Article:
Flu Shots for Healthcare Workers: Government Answers Your Questions

On October 24, 2012, we posted about Government’s new influenza protection policy for health workers.  The discussion has been ongoing ever since, and several nurses have submitted comments or emailed us with questions about how the new policy will impact them.  Not wanting to leave our readers hanging, we asked the Ministry to provide answers to some of the key questions nurses have raised.

1.  Could the Association work with government to develop some sort of bibliography that has all the most recent evidence and articles about this important topic?

Yes we can and will.  As we work to pull together a more comprehensive list, the Ministry has pointed out that there are some resources currently posted on the Immunize BC website (see http://immunizebc.ca/node/551).  ARNBC and the Ministry will continue to work together to develop a list of additional information that supports the discussion.  Watch this space for more information.

2.    Why did nurses learn about this change in policy through the media?  Why wasn’t there a dedicated campaign to inform those who are impacted first?

The Ministry feels it’s unfortunate that some employees learned of this decision through the media, as that was certainly not their intention. Health authorities did communicate to their staff in advance of the public announcement, and health industry unions were sent the policy for review a couple of weeks prior; however, it is likely that some staff were not able to access their employer communication before the media picked up the announcement.

Each health authority is delivering their own comprehensive communications to employees, through things like staff intranets and newsletters, QA sessions with managers or staff, work station screen savers, and the QA documents posted. Every effort is being made to ensure employees have access to the information they need, in a timely way.

 3.   Does a nurse have to put a mask on when entering the hospital and not take it off until they leave?  Are there exceptions? Can a nurse remove their mask in the cafeteria for instance, even though there are patients around? Can a nurse take it off if they are trying to talk to a patient about something personal or emotional? Do nurses have to wear masks if they’re giving a presentation or meeting with their manager?”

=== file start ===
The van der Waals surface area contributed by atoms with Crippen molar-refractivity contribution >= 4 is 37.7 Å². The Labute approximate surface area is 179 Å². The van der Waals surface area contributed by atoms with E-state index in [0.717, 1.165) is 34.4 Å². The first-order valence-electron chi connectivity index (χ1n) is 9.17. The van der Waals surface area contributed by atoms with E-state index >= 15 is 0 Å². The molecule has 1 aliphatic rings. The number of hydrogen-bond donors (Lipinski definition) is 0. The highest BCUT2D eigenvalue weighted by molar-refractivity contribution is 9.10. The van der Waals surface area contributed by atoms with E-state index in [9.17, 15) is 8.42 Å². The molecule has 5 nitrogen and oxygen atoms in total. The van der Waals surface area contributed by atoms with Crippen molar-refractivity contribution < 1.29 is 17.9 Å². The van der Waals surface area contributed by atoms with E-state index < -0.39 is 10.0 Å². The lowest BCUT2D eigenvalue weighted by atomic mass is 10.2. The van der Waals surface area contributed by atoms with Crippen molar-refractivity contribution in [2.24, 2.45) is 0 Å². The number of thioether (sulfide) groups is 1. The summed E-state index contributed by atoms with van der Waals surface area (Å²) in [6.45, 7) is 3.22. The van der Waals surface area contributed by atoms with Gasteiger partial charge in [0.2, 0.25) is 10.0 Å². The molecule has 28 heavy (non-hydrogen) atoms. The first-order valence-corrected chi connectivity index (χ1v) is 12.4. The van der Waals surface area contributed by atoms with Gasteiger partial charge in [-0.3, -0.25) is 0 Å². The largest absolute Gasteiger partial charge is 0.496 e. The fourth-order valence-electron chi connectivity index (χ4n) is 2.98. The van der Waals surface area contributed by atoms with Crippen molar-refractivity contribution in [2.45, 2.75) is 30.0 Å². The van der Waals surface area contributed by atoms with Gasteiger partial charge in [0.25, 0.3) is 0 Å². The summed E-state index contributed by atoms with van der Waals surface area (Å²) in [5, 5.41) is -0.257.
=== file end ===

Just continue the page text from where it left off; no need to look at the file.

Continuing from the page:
Immunize BC has posted information on wearing masks (Influenza Control Policy – wearing masks). The policy speaks to type of mask, where masks are required and when they should be changed. The policy states that: Unvaccinated health care workers are required to wear a mask when in patient care locations. Only areas such as cafeterias and lunch rooms reserved for the consumption of food are exempt. Unvaccinated workers would also not be required to wear a mask in administration-only areas, including a private office, where patients are not present.

 4.   Was due diligence done to determine why some individuals choose to not have flu shots?  Has government exhausted ways to get people to do it voluntarily?  Wasn’t a stepped missed – the one where people actually make the effort to not just stick up signs in bathrooms, but to educate, to inform and to provide evidence and education to change that thinking?

Each year, comprehensive education and vaccine encouragement efforts have been made across health authorities, through things like peer immunization champions, contests for staff giveaways (even for things like a vacation getaway and an iPad!) and articles on intranets and in newsletters. Despite every effort having been made to increase voluntary rates, we were still not getting the kind of uptake needed to ensure patients are safe.

 5.   Does the mask work both ways (i.e., will it prevent an individual from getting sick at the same time it keeps patients from getting sick, or does it just help the patients?)

Yes the masks work both ways. Masks can serve as a method of source control of infected health care workers who may have no or minimal influenza-like illness symptoms. Masks may protect unvaccinated health care workers from as yet unrecognized infected patients, visitors or other health professionals with influenza. However, while mask wearing does likely confer some benefit on the wearer, the primary goal in this policy is to protect patients.

6.   How or will this be applied to the dental profession?  What about community health nurses or people doing home visits?

The policy applies to all Health Authority employees (unionized and excluded), other credentialed professionals, residents, volunteers, students, contractors, and vendors (collectively, these individuals are referred to as “Covered Individuals”) who attend a patient care area.  Any dental professionals covered in the aforementioned group will be expected to adhere to the policy.

A Patient Care Location includes: any building, property, or site owned, leased, rented or operated by a Health Authority where there are patients, residents or clients who are receiving care; and any patient/client/resident home or other location where Covered Individuals interact with the patient/client/resident in the course of his/her work for the Health Authority.